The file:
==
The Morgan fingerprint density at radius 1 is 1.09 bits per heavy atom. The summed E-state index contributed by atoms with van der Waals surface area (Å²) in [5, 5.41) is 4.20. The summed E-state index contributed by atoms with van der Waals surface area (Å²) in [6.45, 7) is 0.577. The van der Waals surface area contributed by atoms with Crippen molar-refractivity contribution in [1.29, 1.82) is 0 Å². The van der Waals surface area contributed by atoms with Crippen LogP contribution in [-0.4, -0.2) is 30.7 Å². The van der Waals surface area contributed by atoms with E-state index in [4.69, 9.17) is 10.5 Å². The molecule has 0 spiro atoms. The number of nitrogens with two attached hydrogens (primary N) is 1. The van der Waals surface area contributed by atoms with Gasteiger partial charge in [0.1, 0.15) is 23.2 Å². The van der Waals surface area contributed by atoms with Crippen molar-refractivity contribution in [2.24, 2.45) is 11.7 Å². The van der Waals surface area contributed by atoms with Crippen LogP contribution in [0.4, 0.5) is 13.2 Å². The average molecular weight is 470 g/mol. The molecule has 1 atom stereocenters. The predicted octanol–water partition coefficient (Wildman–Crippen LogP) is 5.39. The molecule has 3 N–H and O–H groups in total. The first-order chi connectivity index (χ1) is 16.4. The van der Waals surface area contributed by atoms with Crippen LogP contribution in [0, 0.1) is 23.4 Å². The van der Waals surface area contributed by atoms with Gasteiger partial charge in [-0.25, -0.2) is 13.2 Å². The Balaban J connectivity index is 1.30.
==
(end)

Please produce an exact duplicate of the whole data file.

The Morgan fingerprint density at radius 1 is 1.09 bits per heavy atom. The summed E-state index contributed by atoms with van der Waals surface area (Å²) in [5, 5.41) is 4.20. The summed E-state index contributed by atoms with van der Waals surface area (Å²) in [6.45, 7) is 0.577. The van der Waals surface area contributed by atoms with Crippen molar-refractivity contribution in [1.29, 1.82) is 0 Å². The van der Waals surface area contributed by atoms with Crippen LogP contribution in [-0.4, -0.2) is 30.7 Å². The van der Waals surface area contributed by atoms with E-state index in [4.69, 9.17) is 10.5 Å². The molecule has 0 spiro atoms. The number of nitrogens with two attached hydrogens (primary N) is 1. The van der Waals surface area contributed by atoms with Gasteiger partial charge in [0.1, 0.15) is 23.2 Å². The van der Waals surface area contributed by atoms with Crippen molar-refractivity contribution in [2.24, 2.45) is 11.7 Å². The van der Waals surface area contributed by atoms with Crippen LogP contribution in [0.4, 0.5) is 13.2 Å². The average molecular weight is 470 g/mol. The molecule has 1 atom stereocenters. The predicted octanol–water partition coefficient (Wildman–Crippen LogP) is 5.39. The molecule has 3 N–H and O–H groups in total. The first-order chi connectivity index (χ1) is 16.4. The van der Waals surface area contributed by atoms with Crippen LogP contribution in [0, 0.1) is 23.4 Å². The van der Waals surface area contributed by atoms with Gasteiger partial charge in [-0.25, -0.2) is 13.2 Å². The Balaban J connectivity index is 1.30.